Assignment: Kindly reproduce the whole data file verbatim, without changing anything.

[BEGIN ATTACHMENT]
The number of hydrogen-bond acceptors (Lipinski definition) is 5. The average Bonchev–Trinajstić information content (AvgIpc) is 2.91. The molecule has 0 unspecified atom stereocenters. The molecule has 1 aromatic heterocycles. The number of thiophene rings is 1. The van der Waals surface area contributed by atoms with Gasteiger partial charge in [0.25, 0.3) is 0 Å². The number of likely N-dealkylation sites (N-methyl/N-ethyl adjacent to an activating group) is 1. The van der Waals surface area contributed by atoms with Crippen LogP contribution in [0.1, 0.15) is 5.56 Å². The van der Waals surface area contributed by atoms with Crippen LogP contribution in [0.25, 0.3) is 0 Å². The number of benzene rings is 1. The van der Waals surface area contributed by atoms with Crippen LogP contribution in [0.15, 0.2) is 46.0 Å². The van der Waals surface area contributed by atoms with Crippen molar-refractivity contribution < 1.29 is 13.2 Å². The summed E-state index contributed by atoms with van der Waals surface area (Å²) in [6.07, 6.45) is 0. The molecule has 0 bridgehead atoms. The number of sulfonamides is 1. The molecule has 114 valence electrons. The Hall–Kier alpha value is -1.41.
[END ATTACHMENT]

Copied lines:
The number of hydrogen-bond acceptors (Lipinski definition) is 5. The average Bonchev–Trinajstić information content (AvgIpc) is 2.91. The molecule has 0 unspecified atom stereocenters. The molecule has 1 aromatic heterocycles. The number of thiophene rings is 1. The van der Waals surface area contributed by atoms with Gasteiger partial charge in [0.25, 0.3) is 0 Å². The number of likely N-dealkylation sites (N-methyl/N-ethyl adjacent to an activating group) is 1. The van der Waals surface area contributed by atoms with Crippen LogP contribution in [0.1, 0.15) is 5.56 Å². The van der Waals surface area contributed by atoms with Crippen LogP contribution in [0.25, 0.3) is 0 Å². The number of benzene rings is 1. The van der Waals surface area contributed by atoms with Crippen LogP contribution in [0.15, 0.2) is 46.0 Å². The van der Waals surface area contributed by atoms with Crippen molar-refractivity contribution < 1.29 is 13.2 Å². The summed E-state index contributed by atoms with van der Waals surface area (Å²) in [6.07, 6.45) is 0. The molecule has 0 bridgehead atoms. The number of sulfonamides is 1. The molecule has 114 valence electrons. The Hall–Kier alpha value is -1.41.